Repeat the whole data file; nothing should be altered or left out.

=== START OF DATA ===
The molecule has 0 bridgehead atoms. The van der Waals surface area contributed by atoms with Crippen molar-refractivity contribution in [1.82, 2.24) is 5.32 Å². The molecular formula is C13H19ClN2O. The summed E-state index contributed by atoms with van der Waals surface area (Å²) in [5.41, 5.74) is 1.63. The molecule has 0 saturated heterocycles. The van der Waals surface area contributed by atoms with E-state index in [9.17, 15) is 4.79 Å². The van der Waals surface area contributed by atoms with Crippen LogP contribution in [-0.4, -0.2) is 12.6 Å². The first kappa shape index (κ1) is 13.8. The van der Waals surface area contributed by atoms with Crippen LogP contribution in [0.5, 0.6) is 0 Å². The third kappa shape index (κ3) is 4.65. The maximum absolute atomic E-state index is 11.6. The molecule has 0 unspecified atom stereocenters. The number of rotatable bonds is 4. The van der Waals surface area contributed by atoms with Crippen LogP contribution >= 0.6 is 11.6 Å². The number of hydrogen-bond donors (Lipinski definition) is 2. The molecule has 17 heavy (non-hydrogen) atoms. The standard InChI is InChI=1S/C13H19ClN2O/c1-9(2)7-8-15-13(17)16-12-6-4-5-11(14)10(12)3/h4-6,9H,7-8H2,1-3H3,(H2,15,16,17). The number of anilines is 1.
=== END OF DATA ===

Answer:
The molecule has 0 bridgehead atoms. The van der Waals surface area contributed by atoms with Crippen molar-refractivity contribution in [1.82, 2.24) is 5.32 Å². The molecular formula is C13H19ClN2O. The summed E-state index contributed by atoms with van der Waals surface area (Å²) in [5.41, 5.74) is 1.63. The molecule has 0 saturated heterocycles. The van der Waals surface area contributed by atoms with E-state index in [9.17, 15) is 4.79 Å². The van der Waals surface area contributed by atoms with Crippen LogP contribution in [-0.4, -0.2) is 12.6 Å². The first kappa shape index (κ1) is 13.8. The van der Waals surface area contributed by atoms with Crippen LogP contribution in [0.5, 0.6) is 0 Å². The third kappa shape index (κ3) is 4.65. The maximum absolute atomic E-state index is 11.6. The molecule has 0 unspecified atom stereocenters. The number of rotatable bonds is 4. The van der Waals surface area contributed by atoms with Crippen LogP contribution >= 0.6 is 11.6 Å². The number of hydrogen-bond donors (Lipinski definition) is 2. The molecule has 17 heavy (non-hydrogen) atoms. The standard InChI is InChI=1S/C13H19ClN2O/c1-9(2)7-8-15-13(17)16-12-6-4-5-11(14)10(12)3/h4-6,9H,7-8H2,1-3H3,(H2,15,16,17). The number of anilines is 1.